Embrace succession management to ride out downturn: HR experts
Employers that stop investing in succession planning and management risk losing the benefit of their efforts over the next five - critical - years, according to a white paper by PageUp People.
Longer-term view neededUp to now, the paper says, organisations have focused too much on succession 'events' (replacing key individuals) instead of considering the process by which employees are developed during their careers in preparation for their next challenge.
As the current economic uncertainty makes it harder to sustain all employees in their current positions, succession planning should be used to identify possible lateral movements as well (to different functions, project teams or geographic locations), it says.
"Businesses are operating in a different financial landscape than they were 12 months ago. Surviving and prospering in the current economic environment requires leaders to review their talent management approach carefully before reactively shedding staff.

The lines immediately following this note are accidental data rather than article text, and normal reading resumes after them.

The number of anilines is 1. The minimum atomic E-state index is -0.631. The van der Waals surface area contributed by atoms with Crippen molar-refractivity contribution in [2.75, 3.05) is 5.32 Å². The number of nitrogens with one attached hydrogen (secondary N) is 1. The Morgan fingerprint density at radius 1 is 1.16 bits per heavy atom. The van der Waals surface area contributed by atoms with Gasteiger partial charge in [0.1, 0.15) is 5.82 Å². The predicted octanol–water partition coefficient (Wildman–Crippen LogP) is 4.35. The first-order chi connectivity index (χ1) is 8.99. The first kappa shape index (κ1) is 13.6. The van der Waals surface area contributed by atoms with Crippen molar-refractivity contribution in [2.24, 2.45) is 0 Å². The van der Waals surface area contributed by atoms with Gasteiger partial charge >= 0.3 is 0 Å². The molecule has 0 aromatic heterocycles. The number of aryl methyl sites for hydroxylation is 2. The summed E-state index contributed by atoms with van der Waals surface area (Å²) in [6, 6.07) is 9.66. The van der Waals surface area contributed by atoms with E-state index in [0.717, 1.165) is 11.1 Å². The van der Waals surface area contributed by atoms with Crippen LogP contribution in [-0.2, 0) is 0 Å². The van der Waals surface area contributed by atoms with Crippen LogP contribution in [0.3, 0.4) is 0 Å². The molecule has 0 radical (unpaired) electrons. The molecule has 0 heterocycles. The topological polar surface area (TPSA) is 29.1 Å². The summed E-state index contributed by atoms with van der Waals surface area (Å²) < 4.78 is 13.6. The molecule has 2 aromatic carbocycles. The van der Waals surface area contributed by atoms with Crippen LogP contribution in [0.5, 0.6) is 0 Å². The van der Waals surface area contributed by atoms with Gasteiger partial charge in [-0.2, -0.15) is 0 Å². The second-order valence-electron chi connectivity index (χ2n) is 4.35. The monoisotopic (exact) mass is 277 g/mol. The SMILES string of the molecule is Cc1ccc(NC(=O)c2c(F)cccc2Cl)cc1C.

"Those that already have a SPM program in place should focus on overcoming their unique obstacles to a best practice system; those who do not currently invest in SPM should perhaps consider the value it could add over the medium to long term."
Measure SPM successThe paper suggests a number of metrics that HR professionals can utilise to validate their SPM programs and justify the costs involved to senior management.
Areas HR can measure include the:
Planning must include developmentThere is still substantial debate around whether replacements should come from inside or outside an organisation, the paper notes, but research suggests that insiders tend to deliver better results.
"This is only the case however if insiders have been groomed for the role. The negative impact on the organisation of a poor hire (or an unprepared internal successor) increases with the seniority of the role being filled.
If you have some HR news to share or would like to suggest a topic for an article, click here to email the editor.